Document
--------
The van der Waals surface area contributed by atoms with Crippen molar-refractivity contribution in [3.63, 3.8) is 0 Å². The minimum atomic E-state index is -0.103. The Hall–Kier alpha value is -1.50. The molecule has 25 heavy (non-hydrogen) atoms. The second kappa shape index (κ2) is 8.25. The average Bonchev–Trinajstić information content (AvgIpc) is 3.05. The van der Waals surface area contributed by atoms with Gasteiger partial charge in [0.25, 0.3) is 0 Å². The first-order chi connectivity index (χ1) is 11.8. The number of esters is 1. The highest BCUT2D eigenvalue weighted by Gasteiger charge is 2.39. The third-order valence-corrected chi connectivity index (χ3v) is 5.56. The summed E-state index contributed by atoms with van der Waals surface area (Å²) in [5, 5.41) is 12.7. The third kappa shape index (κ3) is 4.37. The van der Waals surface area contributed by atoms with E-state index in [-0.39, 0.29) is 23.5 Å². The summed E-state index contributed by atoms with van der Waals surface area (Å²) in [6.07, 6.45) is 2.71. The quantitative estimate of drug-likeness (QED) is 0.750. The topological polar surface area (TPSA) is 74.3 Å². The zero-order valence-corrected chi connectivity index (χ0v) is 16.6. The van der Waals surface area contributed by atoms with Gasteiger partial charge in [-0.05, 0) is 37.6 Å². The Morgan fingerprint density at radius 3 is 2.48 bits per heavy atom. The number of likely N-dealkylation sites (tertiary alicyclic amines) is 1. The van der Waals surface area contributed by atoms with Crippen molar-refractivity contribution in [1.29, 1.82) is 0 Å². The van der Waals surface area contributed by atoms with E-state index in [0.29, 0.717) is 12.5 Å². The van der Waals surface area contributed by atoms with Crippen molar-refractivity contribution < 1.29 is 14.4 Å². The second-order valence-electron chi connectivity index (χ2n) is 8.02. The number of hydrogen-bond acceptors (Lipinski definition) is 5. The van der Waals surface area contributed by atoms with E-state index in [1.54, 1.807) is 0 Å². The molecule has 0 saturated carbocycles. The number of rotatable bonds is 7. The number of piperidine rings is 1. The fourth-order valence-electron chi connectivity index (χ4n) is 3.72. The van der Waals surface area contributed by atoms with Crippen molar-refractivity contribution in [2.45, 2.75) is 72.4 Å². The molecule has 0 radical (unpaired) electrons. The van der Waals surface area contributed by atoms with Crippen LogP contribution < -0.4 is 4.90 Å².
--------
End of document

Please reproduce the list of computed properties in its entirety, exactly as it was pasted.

The van der Waals surface area contributed by atoms with Crippen molar-refractivity contribution in [3.63, 3.8) is 0 Å². The minimum atomic E-state index is -0.103. The Hall–Kier alpha value is -1.50. The molecule has 25 heavy (non-hydrogen) atoms. The second kappa shape index (κ2) is 8.25. The average Bonchev–Trinajstić information content (AvgIpc) is 3.05. The van der Waals surface area contributed by atoms with Gasteiger partial charge in [0.25, 0.3) is 0 Å². The first-order chi connectivity index (χ1) is 11.8. The number of esters is 1. The highest BCUT2D eigenvalue weighted by Gasteiger charge is 2.39. The third-order valence-corrected chi connectivity index (χ3v) is 5.56. The summed E-state index contributed by atoms with van der Waals surface area (Å²) in [5, 5.41) is 12.7. The third kappa shape index (κ3) is 4.37. The van der Waals surface area contributed by atoms with E-state index in [-0.39, 0.29) is 23.5 Å². The summed E-state index contributed by atoms with van der Waals surface area (Å²) in [6.07, 6.45) is 2.71. The quantitative estimate of drug-likeness (QED) is 0.750. The topological polar surface area (TPSA) is 74.3 Å². The zero-order valence-corrected chi connectivity index (χ0v) is 16.6. The van der Waals surface area contributed by atoms with Gasteiger partial charge in [-0.05, 0) is 37.6 Å². The Morgan fingerprint density at radius 3 is 2.48 bits per heavy atom. The number of likely N-dealkylation sites (tertiary alicyclic amines) is 1. The van der Waals surface area contributed by atoms with Crippen molar-refractivity contribution in [1.29, 1.82) is 0 Å². The van der Waals surface area contributed by atoms with E-state index in [0.29, 0.717) is 12.5 Å². The van der Waals surface area contributed by atoms with Crippen molar-refractivity contribution < 1.29 is 14.4 Å². The second-order valence-electron chi connectivity index (χ2n) is 8.02. The number of hydrogen-bond acceptors (Lipinski definition) is 5. The van der Waals surface area contributed by atoms with E-state index in [1.54, 1.807) is 0 Å². The molecule has 0 saturated carbocycles. The number of rotatable bonds is 7. The number of piperidine rings is 1. The fourth-order valence-electron chi connectivity index (χ4n) is 3.72. The van der Waals surface area contributed by atoms with Crippen molar-refractivity contribution in [2.45, 2.75) is 72.4 Å². The molecule has 0 radical (unpaired) electrons. The van der Waals surface area contributed by atoms with Crippen LogP contribution < -0.4 is 4.90 Å².